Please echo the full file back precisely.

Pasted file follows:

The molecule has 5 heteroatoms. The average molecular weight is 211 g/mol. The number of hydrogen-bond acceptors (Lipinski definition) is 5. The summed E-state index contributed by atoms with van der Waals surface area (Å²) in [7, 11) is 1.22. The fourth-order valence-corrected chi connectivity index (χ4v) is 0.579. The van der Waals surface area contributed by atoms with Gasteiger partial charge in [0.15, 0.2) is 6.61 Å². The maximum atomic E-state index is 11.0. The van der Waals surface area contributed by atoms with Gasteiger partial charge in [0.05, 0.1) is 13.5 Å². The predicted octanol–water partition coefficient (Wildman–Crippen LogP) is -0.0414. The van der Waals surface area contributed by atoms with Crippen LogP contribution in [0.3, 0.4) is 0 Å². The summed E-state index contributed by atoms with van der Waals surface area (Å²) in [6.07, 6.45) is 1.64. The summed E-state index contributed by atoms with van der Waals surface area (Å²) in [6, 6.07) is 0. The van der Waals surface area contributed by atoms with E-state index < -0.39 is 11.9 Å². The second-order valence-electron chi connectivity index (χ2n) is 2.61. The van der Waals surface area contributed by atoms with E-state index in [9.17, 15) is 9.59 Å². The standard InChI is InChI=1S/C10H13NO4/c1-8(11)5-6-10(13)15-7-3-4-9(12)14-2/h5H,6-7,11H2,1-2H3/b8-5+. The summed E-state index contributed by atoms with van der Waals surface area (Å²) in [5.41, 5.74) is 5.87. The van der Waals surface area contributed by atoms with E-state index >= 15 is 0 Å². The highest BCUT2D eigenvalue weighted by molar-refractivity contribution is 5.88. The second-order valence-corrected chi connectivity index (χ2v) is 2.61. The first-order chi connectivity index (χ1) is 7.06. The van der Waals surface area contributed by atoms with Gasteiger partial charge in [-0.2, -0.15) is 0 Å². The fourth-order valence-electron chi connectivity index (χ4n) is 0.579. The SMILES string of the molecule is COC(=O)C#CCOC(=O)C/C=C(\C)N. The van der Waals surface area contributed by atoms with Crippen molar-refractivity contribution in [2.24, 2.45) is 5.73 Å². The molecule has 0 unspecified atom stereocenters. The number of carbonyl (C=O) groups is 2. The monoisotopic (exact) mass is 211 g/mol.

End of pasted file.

The molecule has 5 heteroatoms. The average molecular weight is 211 g/mol. The number of hydrogen-bond acceptors (Lipinski definition) is 5. The summed E-state index contributed by atoms with van der Waals surface area (Å²) in [7, 11) is 1.22. The fourth-order valence-corrected chi connectivity index (χ4v) is 0.579. The van der Waals surface area contributed by atoms with Gasteiger partial charge in [0.15, 0.2) is 6.61 Å². The maximum atomic E-state index is 11.0. The van der Waals surface area contributed by atoms with Gasteiger partial charge in [0.05, 0.1) is 13.5 Å². The predicted octanol–water partition coefficient (Wildman–Crippen LogP) is -0.0414. The van der Waals surface area contributed by atoms with Crippen LogP contribution in [0.3, 0.4) is 0 Å². The summed E-state index contributed by atoms with van der Waals surface area (Å²) in [6.07, 6.45) is 1.64. The summed E-state index contributed by atoms with van der Waals surface area (Å²) in [6, 6.07) is 0. The van der Waals surface area contributed by atoms with E-state index < -0.39 is 11.9 Å². The second-order valence-electron chi connectivity index (χ2n) is 2.61. The van der Waals surface area contributed by atoms with E-state index in [9.17, 15) is 9.59 Å². The standard InChI is InChI=1S/C10H13NO4/c1-8(11)5-6-10(13)15-7-3-4-9(12)14-2/h5H,6-7,11H2,1-2H3/b8-5+. The summed E-state index contributed by atoms with van der Waals surface area (Å²) in [5.41, 5.74) is 5.87. The van der Waals surface area contributed by atoms with E-state index >= 15 is 0 Å². The highest BCUT2D eigenvalue weighted by molar-refractivity contribution is 5.88. The second-order valence-corrected chi connectivity index (χ2v) is 2.61. The first-order chi connectivity index (χ1) is 7.06. The van der Waals surface area contributed by atoms with Gasteiger partial charge in [-0.2, -0.15) is 0 Å². The fourth-order valence-electron chi connectivity index (χ4n) is 0.579. The SMILES string of the molecule is COC(=O)C#CCOC(=O)C/C=C(\C)N. The van der Waals surface area contributed by atoms with Crippen molar-refractivity contribution in [2.24, 2.45) is 5.73 Å². The molecule has 0 unspecified atom stereocenters. The number of carbonyl (C=O) groups is 2. The monoisotopic (exact) mass is 211 g/mol.